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Disney Infinity: The End of the Line
Mobile, console, and PC toys-to-life line comes to an end.
Recently the Walt Disney Company made the shocking announcement that they were closing down their in-house game development studio Avalanche Software, laying off all 300 employees, and moving into licensing all future video game development going forward to outside studios. With this announcement, Avalanche Software’s most recently best known work, Disney Infinity, was retired by Disney. This sent shock waves through the industries the Disney Infinity line touched: mobile gaming, PC gaming, console gaming, and the toy industry.
Disney Infinity is by far one of the most successful “toys-to-life” franchises in history. Without Disney Infinity, Nintendo would not have their Amiibo line. But where did Disney go wrong, and does this mean the end of the popular concept of real world objects connecting with video games?
Selection of Disney Infinity toys.
A toys-to-life line is a big risk. CEO of Disney Bob Iger basically outlined that in a statement regarding the retirement of the Disney Infinity series. As a company that is trying to move into licensing all their games out, with Disney Infinity they had to not only develop mobile, PC, and console versions of software, but they had actual real world inventory of toys to make, store, and sell. A huge number.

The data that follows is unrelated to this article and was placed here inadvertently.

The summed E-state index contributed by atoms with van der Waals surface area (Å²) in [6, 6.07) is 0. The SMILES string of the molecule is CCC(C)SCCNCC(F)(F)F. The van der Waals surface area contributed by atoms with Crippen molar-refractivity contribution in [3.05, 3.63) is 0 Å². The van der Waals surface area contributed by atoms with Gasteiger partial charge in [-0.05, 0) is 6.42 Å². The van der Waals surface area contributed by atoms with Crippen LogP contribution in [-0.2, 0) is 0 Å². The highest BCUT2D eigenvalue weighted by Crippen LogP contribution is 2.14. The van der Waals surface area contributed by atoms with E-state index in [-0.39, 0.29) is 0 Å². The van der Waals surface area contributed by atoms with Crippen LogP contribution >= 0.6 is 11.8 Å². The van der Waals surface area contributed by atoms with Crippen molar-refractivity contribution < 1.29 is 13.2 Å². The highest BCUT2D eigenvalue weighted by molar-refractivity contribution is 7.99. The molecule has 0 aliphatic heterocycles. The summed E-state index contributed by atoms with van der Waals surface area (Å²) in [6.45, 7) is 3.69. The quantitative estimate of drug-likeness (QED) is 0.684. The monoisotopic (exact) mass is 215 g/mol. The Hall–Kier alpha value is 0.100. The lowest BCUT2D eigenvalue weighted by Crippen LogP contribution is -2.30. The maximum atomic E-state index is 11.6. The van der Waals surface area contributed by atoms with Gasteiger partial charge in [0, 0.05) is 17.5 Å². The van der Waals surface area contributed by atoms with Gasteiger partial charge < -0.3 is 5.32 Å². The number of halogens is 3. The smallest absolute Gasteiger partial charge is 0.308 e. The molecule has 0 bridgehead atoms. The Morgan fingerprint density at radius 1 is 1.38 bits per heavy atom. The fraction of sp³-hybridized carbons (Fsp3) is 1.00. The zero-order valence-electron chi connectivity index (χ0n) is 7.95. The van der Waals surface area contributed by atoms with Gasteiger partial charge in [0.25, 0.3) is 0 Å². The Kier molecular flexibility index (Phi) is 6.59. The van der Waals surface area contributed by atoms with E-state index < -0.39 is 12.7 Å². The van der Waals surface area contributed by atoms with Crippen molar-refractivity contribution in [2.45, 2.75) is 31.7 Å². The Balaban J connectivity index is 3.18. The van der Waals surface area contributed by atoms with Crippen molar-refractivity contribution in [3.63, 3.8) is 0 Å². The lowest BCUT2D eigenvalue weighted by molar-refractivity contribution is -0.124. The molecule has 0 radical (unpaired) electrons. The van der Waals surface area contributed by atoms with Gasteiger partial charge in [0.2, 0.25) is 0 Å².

The costs add up, and they start taking chunks out of profit. Especially when you have a large amount of toys just sitting in inventory. Between those costs and the upkeep of the game software, it can become too much. So if one of the largest companies in the world had to end their line, does that mean other toys-to-life franchises are going to face the same fate?
Star Wars characters in Disney Infinity.
The answer is yes and no. It’s almost impossible for a toy line or a video game series to last “forever”, but one could also argue the toys-to-life concept is a fad. Hidden behind it, is a concept that could be more useful and profitable if used in other business ventures, or other ways entirely.
A simple chip inside a toy figure can bring a character to life in a video game on a number of platforms. Where can that kind of technology excel beyond what is possibly a fad? Maybe that kind of technology has a future in the virtual reality space. Only time will tell.
For now we remember Disney Infinity for what it was, and what it will always be. Soon these figures will disappear from shelves (when support ends after this year likely), and collectors will keep them close. Some figures might be more collectible than others, especially if the never-released figures ever do get leaked (it has happened to other lines in the past). Then there’s the odd collectible “custom” versions made by fans who modify the original figure. Disney Infinity will forever live on through the toys of the product line, even when the video game itself is long uninstalled and forgotten.